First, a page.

File Exchange Pick of the Week

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Climate Change Leads to a Predictable Atmosphere: Is this Good News?

Today's post is by Lama Itani, who is part of the MathWorks Academic Engineering Team.

This week's Pick is Attractor Local Dimension and Local Persistence computation by Davide Faranda. This code reproduces some of the results from the journal article he authored.

Have you ever wondered why weather forecasting is limited to few days? Studies have shown that our atmosphere is unpredictable due to its chaotic nature, which makes weather modeling extremely challenging. Our atmosphere, however, has been undergoing significant changes due to ocean warming. The latter is driven by the yearly increase of absorbed anthropogenic greenhouse gases.

Does a warming ocean improve weather prediction?

To answer this intricate question, a group of European scientists used a novel method, based on dynamical systems theory, to compute changes in weather predictability using sea-level pressure data from the North Atlantic spanning between 1850-2100. Characterizing predictability of the atmospheric system relies on determining 2 variables: local dimension, d, and local persistence, θ. The novelty in the methodology is that it removes major uncertainties associated with past estimates and it yields the full probability distribution of the local dimension. The researchers found that the local dimension decreased, in 2 out of 3 observed datasets, as the global temperature increased. In addition, their simulations based on 4 climate change model ensembles revealed that an increase in ocean temperature leads to a significant decrease in local dimension. When the latter is low, this means that the system is very predictable therefore facilitating weather modeling. Is this good news? Not at all! Our atmosphere is inherently chaotic and a less chaotic one signifies that our natural system has undergone a major disruption.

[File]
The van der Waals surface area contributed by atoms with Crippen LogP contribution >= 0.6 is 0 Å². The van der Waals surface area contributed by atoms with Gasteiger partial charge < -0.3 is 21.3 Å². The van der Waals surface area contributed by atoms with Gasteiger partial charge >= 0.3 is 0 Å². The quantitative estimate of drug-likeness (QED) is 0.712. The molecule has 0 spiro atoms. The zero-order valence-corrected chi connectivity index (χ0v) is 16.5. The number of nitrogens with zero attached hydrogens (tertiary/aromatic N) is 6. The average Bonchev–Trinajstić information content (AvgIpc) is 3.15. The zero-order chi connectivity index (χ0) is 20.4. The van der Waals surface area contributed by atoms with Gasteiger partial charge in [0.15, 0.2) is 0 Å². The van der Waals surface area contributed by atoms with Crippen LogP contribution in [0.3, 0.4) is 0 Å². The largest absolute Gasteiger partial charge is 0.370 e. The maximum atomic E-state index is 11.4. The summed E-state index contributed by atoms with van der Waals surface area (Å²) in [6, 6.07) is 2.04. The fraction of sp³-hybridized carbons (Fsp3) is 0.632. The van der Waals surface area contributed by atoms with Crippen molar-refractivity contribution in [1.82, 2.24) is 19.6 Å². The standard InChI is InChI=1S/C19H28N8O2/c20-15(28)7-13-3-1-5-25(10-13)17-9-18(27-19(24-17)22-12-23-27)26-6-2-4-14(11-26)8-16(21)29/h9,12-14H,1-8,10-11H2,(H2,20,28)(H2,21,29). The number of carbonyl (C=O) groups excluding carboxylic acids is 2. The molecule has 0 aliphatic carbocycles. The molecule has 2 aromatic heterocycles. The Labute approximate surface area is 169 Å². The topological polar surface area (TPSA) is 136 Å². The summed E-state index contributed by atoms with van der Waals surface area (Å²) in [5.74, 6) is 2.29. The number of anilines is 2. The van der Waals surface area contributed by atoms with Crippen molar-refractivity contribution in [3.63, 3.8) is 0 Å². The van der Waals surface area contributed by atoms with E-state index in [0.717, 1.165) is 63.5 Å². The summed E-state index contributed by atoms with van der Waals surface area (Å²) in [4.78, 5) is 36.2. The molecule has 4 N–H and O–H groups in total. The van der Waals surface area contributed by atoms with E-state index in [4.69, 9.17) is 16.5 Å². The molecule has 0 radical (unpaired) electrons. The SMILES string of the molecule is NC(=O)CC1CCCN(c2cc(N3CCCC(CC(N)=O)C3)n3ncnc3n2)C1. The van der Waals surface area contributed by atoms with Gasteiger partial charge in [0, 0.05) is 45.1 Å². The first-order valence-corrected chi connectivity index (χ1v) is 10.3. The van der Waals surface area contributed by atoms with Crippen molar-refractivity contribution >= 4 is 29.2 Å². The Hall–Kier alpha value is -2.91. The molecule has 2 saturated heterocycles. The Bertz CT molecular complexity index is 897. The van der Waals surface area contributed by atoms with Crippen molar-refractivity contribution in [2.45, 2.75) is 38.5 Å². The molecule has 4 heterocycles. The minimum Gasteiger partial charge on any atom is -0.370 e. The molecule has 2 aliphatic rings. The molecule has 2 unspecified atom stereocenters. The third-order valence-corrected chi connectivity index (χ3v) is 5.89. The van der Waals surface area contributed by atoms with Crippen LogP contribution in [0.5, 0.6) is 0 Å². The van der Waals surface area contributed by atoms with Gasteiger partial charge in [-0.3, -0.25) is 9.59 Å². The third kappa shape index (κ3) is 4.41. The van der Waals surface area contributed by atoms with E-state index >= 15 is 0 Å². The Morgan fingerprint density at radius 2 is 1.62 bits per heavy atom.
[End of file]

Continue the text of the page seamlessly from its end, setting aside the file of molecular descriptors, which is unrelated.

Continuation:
Local dimension (minus its value in Y2000) for all observed datasets (CERA20C, ERA20CM, 20CRv2C) and models (CMIP5, CESM, RCP45 and RCP85). Lines = overall mean. Points = values of each member of the set [1].

To know more on how local dimension and persistence of a system are calculated, refer to Davide's File Exchange entry.


Let us know what you think here or leave a comment for Davide.

[1] Davide Faranda, M Carmen Alvarez-Castro, G Messori, D Rodrigues, P Yiou. The hammam effect or how a warm ocean enhances large scale atmospheric predictability. Nature Communications, March 2019. DOI: 10.1038 / s41467-019-09305-8

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